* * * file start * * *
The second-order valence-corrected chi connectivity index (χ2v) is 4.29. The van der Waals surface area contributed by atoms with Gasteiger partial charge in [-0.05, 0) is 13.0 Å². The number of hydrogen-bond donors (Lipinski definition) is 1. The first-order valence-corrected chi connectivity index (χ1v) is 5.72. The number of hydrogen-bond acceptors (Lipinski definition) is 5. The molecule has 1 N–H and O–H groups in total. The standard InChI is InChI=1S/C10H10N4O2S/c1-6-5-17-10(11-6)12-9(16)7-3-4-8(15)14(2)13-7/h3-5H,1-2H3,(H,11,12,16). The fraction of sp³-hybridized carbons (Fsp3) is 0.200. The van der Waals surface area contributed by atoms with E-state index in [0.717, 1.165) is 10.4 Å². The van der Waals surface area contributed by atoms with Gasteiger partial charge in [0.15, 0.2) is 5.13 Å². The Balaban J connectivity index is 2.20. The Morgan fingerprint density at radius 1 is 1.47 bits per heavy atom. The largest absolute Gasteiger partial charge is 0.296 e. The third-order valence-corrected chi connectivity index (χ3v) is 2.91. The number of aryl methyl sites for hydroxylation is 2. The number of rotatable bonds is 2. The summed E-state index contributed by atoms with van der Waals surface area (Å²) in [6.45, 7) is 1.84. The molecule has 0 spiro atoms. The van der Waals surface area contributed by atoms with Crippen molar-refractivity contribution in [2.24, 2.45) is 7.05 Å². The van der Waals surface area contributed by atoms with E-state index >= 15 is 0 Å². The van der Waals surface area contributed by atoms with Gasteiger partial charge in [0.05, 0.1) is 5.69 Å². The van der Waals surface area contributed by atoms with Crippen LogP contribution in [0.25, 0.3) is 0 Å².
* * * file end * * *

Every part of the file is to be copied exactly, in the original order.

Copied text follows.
The second-order valence-corrected chi connectivity index (χ2v) is 4.29. The van der Waals surface area contributed by atoms with Gasteiger partial charge in [-0.05, 0) is 13.0 Å². The number of hydrogen-bond donors (Lipinski definition) is 1. The first-order valence-corrected chi connectivity index (χ1v) is 5.72. The number of hydrogen-bond acceptors (Lipinski definition) is 5. The molecule has 1 N–H and O–H groups in total. The standard InChI is InChI=1S/C10H10N4O2S/c1-6-5-17-10(11-6)12-9(16)7-3-4-8(15)14(2)13-7/h3-5H,1-2H3,(H,11,12,16). The fraction of sp³-hybridized carbons (Fsp3) is 0.200. The van der Waals surface area contributed by atoms with E-state index in [0.717, 1.165) is 10.4 Å². The van der Waals surface area contributed by atoms with Gasteiger partial charge in [0.15, 0.2) is 5.13 Å². The Balaban J connectivity index is 2.20. The Morgan fingerprint density at radius 1 is 1.47 bits per heavy atom. The largest absolute Gasteiger partial charge is 0.296 e. The third-order valence-corrected chi connectivity index (χ3v) is 2.91. The number of aryl methyl sites for hydroxylation is 2. The number of rotatable bonds is 2. The summed E-state index contributed by atoms with van der Waals surface area (Å²) in [6.45, 7) is 1.84. The molecule has 0 spiro atoms. The van der Waals surface area contributed by atoms with Crippen molar-refractivity contribution in [2.24, 2.45) is 7.05 Å². The van der Waals surface area contributed by atoms with E-state index >= 15 is 0 Å². The van der Waals surface area contributed by atoms with Gasteiger partial charge in [0.05, 0.1) is 5.69 Å². The van der Waals surface area contributed by atoms with Crippen LogP contribution in [0.25, 0.3) is 0 Å².